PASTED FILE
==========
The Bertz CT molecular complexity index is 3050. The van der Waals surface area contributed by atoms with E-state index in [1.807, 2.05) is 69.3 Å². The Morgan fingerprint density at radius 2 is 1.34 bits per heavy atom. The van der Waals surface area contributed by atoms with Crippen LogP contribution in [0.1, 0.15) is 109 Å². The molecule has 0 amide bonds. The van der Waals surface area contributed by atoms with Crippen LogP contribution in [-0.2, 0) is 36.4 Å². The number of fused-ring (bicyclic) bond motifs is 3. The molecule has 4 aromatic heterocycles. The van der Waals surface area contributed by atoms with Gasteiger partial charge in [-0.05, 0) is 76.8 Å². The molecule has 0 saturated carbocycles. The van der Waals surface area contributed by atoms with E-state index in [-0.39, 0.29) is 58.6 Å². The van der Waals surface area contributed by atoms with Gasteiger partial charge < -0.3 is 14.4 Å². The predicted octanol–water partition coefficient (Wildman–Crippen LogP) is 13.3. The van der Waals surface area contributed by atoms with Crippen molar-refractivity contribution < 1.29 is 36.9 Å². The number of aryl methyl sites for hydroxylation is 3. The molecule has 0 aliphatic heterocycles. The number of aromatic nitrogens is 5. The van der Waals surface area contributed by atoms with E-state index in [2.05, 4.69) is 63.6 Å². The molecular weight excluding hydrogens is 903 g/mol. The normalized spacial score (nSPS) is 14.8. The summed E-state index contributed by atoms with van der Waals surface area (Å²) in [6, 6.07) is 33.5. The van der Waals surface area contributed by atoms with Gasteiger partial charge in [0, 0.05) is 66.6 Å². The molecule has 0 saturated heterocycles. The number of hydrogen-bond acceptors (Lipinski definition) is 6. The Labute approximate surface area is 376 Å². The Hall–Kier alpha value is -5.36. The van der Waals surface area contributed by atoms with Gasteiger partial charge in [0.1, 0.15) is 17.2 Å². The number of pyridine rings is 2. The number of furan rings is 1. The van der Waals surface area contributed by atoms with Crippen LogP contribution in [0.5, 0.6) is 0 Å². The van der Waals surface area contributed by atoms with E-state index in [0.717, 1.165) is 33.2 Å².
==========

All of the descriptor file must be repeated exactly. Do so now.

The Bertz CT molecular complexity index is 3050. The van der Waals surface area contributed by atoms with E-state index in [1.807, 2.05) is 69.3 Å². The Morgan fingerprint density at radius 2 is 1.34 bits per heavy atom. The van der Waals surface area contributed by atoms with Crippen LogP contribution in [0.1, 0.15) is 109 Å². The molecule has 0 amide bonds. The van der Waals surface area contributed by atoms with Crippen LogP contribution in [-0.2, 0) is 36.4 Å². The number of fused-ring (bicyclic) bond motifs is 3. The molecule has 4 aromatic heterocycles. The van der Waals surface area contributed by atoms with Gasteiger partial charge in [-0.05, 0) is 76.8 Å². The molecule has 0 saturated carbocycles. The van der Waals surface area contributed by atoms with E-state index in [-0.39, 0.29) is 58.6 Å². The van der Waals surface area contributed by atoms with Gasteiger partial charge < -0.3 is 14.4 Å². The predicted octanol–water partition coefficient (Wildman–Crippen LogP) is 13.3. The van der Waals surface area contributed by atoms with Crippen molar-refractivity contribution < 1.29 is 36.9 Å². The number of aryl methyl sites for hydroxylation is 3. The molecule has 0 aliphatic heterocycles. The number of aromatic nitrogens is 5. The van der Waals surface area contributed by atoms with E-state index in [2.05, 4.69) is 63.6 Å². The molecular weight excluding hydrogens is 903 g/mol. The normalized spacial score (nSPS) is 14.8. The summed E-state index contributed by atoms with van der Waals surface area (Å²) in [6, 6.07) is 33.5. The van der Waals surface area contributed by atoms with Gasteiger partial charge in [0, 0.05) is 66.6 Å². The molecule has 0 saturated heterocycles. The number of hydrogen-bond acceptors (Lipinski definition) is 6. The Labute approximate surface area is 376 Å². The Hall–Kier alpha value is -5.36. The van der Waals surface area contributed by atoms with Gasteiger partial charge in [0.1, 0.15) is 17.2 Å². The number of pyridine rings is 2. The number of furan rings is 1. The van der Waals surface area contributed by atoms with Crippen LogP contribution in [0.5, 0.6) is 0 Å². The van der Waals surface area contributed by atoms with E-state index in [0.717, 1.165) is 33.2 Å².